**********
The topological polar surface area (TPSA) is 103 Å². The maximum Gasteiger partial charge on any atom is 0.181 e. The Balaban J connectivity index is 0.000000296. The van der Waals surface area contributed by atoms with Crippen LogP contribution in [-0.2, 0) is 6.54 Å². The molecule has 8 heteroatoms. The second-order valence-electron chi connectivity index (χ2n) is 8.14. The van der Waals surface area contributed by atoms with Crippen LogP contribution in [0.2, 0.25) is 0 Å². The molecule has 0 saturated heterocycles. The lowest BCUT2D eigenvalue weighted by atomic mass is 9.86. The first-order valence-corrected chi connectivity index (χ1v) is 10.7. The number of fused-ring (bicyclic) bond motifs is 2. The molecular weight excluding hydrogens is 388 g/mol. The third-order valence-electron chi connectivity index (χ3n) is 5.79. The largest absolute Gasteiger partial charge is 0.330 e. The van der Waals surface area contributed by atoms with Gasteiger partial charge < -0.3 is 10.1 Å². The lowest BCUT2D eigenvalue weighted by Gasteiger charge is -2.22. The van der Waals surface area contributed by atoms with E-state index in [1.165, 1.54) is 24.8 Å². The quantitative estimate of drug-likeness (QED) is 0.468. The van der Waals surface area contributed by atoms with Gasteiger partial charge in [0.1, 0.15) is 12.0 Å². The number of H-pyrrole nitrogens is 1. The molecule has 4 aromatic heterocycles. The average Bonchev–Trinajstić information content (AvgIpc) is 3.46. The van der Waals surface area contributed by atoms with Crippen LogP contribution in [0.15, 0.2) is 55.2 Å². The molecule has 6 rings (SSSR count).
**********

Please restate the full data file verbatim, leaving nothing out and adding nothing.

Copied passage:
The topological polar surface area (TPSA) is 103 Å². The maximum Gasteiger partial charge on any atom is 0.181 e. The Balaban J connectivity index is 0.000000296. The van der Waals surface area contributed by atoms with Crippen LogP contribution in [-0.2, 0) is 6.54 Å². The molecule has 8 heteroatoms. The second-order valence-electron chi connectivity index (χ2n) is 8.14. The van der Waals surface area contributed by atoms with Crippen LogP contribution in [0.2, 0.25) is 0 Å². The molecule has 0 saturated heterocycles. The lowest BCUT2D eigenvalue weighted by atomic mass is 9.86. The first-order valence-corrected chi connectivity index (χ1v) is 10.7. The number of fused-ring (bicyclic) bond motifs is 2. The molecular weight excluding hydrogens is 388 g/mol. The third-order valence-electron chi connectivity index (χ3n) is 5.79. The largest absolute Gasteiger partial charge is 0.330 e. The van der Waals surface area contributed by atoms with Gasteiger partial charge < -0.3 is 10.1 Å². The lowest BCUT2D eigenvalue weighted by Gasteiger charge is -2.22. The van der Waals surface area contributed by atoms with E-state index in [1.165, 1.54) is 24.8 Å². The quantitative estimate of drug-likeness (QED) is 0.468. The van der Waals surface area contributed by atoms with Gasteiger partial charge in [0.1, 0.15) is 12.0 Å². The number of H-pyrrole nitrogens is 1. The molecule has 4 aromatic heterocycles. The average Bonchev–Trinajstić information content (AvgIpc) is 3.46. The van der Waals surface area contributed by atoms with Crippen LogP contribution in [0.15, 0.2) is 55.2 Å². The molecule has 6 rings (SSSR count).